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Neither Day nor Night

Tishrei 14, 5766/October 17, 2005
2005 The Temple Institute, Rabbi Chaim Richman - All Rights Reserved

"Go, eat your bread with joy and drink your wine with a glad heart, for G-d has already approved your deeds." (Ecc. 9:7).

Our sages of blessed memory apply these words of King Solomon to the transition between the Days of Awe which crescendo with the overwhelming Yom Kippur, and the joyous Festival of Sukkot - regarding which the Torah instructs us " ...and you shall be only joyous on your Festival" (Deut. 17:15) - which we begin to observe tonight.

So many questions go through an individual's mind as Yom Kippur draws to its conclusion. Was my repentance really sincere? Was it accepted? Was I sealed for a favorable decree? What will the coming year bring for me, and my loved ones? It is natural for a person to entertain thoughts of inadequacy and vulnerability. It is precisely this feeling that the wise King Solomon addressed in the verse quoted above. We are assured of G-d's compassion and mercy, and rather than indulge in those feelings of inadequacy, we are given "bundles of commandments" as our rabbis quip, to keep us occupied with fulfilling G-d's will during the four days between Yom Kippur and Sukkot. Indeed, these days are somehow above time; days that are amongst the busiest of the entire year, as we prepare the sukkah booth which will become our temporary dwelling place for the coming week, and procure the "four species" which G-d commands us to take up during the Festival in order to give Him thanks (Lev. 23:40).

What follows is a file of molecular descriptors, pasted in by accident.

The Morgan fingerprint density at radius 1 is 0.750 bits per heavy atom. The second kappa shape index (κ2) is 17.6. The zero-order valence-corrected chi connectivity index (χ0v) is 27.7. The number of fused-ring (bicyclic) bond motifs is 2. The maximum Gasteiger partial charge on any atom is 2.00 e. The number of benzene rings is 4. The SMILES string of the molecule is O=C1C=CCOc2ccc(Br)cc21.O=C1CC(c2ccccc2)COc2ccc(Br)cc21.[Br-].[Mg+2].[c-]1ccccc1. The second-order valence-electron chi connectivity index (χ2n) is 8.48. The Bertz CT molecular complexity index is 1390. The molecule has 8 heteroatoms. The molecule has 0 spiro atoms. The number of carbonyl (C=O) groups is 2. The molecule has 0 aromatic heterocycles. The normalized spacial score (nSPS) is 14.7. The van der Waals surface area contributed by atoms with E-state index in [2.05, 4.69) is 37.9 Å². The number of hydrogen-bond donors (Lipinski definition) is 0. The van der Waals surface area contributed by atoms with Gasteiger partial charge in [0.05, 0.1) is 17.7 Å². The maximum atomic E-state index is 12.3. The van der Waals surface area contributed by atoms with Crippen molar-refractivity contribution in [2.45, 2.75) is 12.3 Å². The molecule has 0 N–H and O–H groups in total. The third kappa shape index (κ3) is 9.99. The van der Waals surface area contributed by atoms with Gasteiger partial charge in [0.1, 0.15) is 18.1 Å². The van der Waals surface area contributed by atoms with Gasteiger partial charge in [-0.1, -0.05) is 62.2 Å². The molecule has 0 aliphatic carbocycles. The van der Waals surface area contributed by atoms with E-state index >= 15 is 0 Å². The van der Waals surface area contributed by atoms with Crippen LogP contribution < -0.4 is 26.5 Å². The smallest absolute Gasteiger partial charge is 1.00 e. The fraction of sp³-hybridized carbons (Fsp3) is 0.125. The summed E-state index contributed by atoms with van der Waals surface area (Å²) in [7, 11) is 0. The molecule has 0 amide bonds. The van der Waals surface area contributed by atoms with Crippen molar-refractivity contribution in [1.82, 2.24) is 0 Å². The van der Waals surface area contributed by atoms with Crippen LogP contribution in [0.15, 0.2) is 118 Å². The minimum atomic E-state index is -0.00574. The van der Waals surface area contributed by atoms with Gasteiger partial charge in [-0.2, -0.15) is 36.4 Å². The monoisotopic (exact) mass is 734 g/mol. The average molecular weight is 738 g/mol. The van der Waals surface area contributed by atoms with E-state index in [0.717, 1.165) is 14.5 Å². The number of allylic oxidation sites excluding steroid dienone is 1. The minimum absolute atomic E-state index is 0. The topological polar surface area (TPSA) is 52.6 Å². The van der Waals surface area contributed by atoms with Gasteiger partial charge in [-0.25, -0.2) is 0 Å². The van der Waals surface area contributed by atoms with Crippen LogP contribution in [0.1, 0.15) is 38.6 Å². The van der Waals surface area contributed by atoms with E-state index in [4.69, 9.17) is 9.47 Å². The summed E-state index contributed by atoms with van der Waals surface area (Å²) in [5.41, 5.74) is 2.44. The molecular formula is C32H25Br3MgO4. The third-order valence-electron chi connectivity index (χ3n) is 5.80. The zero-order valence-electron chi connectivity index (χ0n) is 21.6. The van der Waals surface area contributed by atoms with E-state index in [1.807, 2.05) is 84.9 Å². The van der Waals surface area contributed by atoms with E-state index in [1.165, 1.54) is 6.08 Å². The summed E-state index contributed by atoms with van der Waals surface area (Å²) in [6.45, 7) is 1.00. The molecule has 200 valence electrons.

Tonight the festival of Sukkot begins. We will enter into the booths that are a reminder of the clouds of glory which enveloped Israel at the time of the Exodus from Egypt. As we dwell in the sukkah during the coming days, we will literally be wrapped in the loving embrace of the Divine Presence. Is there a greater assurance of G-d's constant love than this? This is His own response to our post-Yom Kippur syndrome: He instructs us to flee not away from Him, but directly into His arms... into the loving embrace of the sukkah.

Sukkot has a more direct connection to the nations of the world than any other festival. A total of seventy bulls are offered in the Holy Temple, symbolizing all the nations of the world united together in Jerusalem. This offering was intended to bring Heavenly blessing upon all the nations.

The haftorah, prophetic reading which is read on the first day of the Festival is from Zechariah 14. The prophet foretold that this holiday will be the occasion for all the nations of the world to make the pilgrimage to Jerusalem: "And all of the nations will go up to Jerusalem every year to bow before the King, the L-rd of Hosts."

But this is only after the war that will be waged by all those nations who gather together against Jerusalem. Whose side will you be on? That will be "a unique day, it will be known as G-d's day, neither day nor night, but it will happen towards evening that there will be light... in summer and in winter it will be... G-d will be King over all the land; on that day G-d will be One and His name will be One."

Just as many are confused today, and cannot distinguish between day and night, between light and darkness, and are hesitant to stand up and be counted for the side of right, the side of the G-d of Israel, so too, that will be a day that is neither day nor night. But that time is drawing near, and each of us must make the most important decisions of our lives. Will we stand up and be counted on the side of right?

May G-d give us the strength and fortitude to make our decisions for His honor alone.

Rabbi Chaim Richman

PO Box 31876 Jerusalem, Israel 97500



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